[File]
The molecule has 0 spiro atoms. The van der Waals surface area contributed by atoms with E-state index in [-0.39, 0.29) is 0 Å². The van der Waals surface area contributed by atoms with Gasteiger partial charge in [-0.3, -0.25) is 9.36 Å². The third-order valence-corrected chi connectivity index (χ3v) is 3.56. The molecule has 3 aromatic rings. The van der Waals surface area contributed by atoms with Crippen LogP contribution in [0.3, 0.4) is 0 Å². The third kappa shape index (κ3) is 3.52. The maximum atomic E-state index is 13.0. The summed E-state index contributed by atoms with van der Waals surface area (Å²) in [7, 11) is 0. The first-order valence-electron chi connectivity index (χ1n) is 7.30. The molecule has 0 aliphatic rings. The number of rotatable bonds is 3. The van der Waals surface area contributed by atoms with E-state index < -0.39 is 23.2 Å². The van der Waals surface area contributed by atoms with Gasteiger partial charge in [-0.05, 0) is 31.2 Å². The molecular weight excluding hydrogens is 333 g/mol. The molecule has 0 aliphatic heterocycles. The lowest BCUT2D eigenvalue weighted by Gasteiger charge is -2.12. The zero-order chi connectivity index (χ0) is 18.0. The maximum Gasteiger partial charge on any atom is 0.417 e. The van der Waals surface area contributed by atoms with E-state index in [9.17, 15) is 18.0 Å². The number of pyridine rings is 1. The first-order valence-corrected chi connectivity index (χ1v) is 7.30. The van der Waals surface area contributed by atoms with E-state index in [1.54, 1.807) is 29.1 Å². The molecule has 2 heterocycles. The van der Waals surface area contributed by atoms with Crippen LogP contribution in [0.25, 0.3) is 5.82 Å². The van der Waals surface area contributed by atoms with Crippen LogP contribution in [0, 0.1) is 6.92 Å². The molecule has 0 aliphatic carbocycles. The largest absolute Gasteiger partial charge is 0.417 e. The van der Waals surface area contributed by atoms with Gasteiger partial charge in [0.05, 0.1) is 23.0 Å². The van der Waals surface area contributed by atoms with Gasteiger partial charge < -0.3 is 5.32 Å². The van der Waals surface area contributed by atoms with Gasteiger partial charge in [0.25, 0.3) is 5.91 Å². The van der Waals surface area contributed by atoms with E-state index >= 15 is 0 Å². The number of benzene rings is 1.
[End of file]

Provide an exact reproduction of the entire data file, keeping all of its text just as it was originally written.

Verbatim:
The molecule has 0 spiro atoms. The van der Waals surface area contributed by atoms with E-state index in [-0.39, 0.29) is 0 Å². The van der Waals surface area contributed by atoms with Gasteiger partial charge in [-0.3, -0.25) is 9.36 Å². The third-order valence-corrected chi connectivity index (χ3v) is 3.56. The molecule has 3 aromatic rings. The van der Waals surface area contributed by atoms with Crippen LogP contribution in [0.3, 0.4) is 0 Å². The third kappa shape index (κ3) is 3.52. The maximum atomic E-state index is 13.0. The summed E-state index contributed by atoms with van der Waals surface area (Å²) in [7, 11) is 0. The first-order valence-electron chi connectivity index (χ1n) is 7.30. The molecule has 0 aliphatic rings. The number of rotatable bonds is 3. The van der Waals surface area contributed by atoms with E-state index < -0.39 is 23.2 Å². The van der Waals surface area contributed by atoms with Gasteiger partial charge in [-0.05, 0) is 31.2 Å². The molecular weight excluding hydrogens is 333 g/mol. The molecule has 0 aliphatic heterocycles. The lowest BCUT2D eigenvalue weighted by Gasteiger charge is -2.12. The zero-order chi connectivity index (χ0) is 18.0. The maximum Gasteiger partial charge on any atom is 0.417 e. The van der Waals surface area contributed by atoms with E-state index in [9.17, 15) is 18.0 Å². The number of pyridine rings is 1. The first-order valence-corrected chi connectivity index (χ1v) is 7.30. The van der Waals surface area contributed by atoms with E-state index in [1.54, 1.807) is 29.1 Å². The molecule has 2 heterocycles. The van der Waals surface area contributed by atoms with Crippen LogP contribution in [0.25, 0.3) is 5.82 Å². The van der Waals surface area contributed by atoms with Crippen LogP contribution in [0, 0.1) is 6.92 Å². The molecule has 0 aliphatic carbocycles. The largest absolute Gasteiger partial charge is 0.417 e. The van der Waals surface area contributed by atoms with Gasteiger partial charge in [0.05, 0.1) is 23.0 Å². The van der Waals surface area contributed by atoms with Gasteiger partial charge < -0.3 is 5.32 Å². The van der Waals surface area contributed by atoms with Gasteiger partial charge in [0.25, 0.3) is 5.91 Å². The van der Waals surface area contributed by atoms with E-state index >= 15 is 0 Å². The number of benzene rings is 1.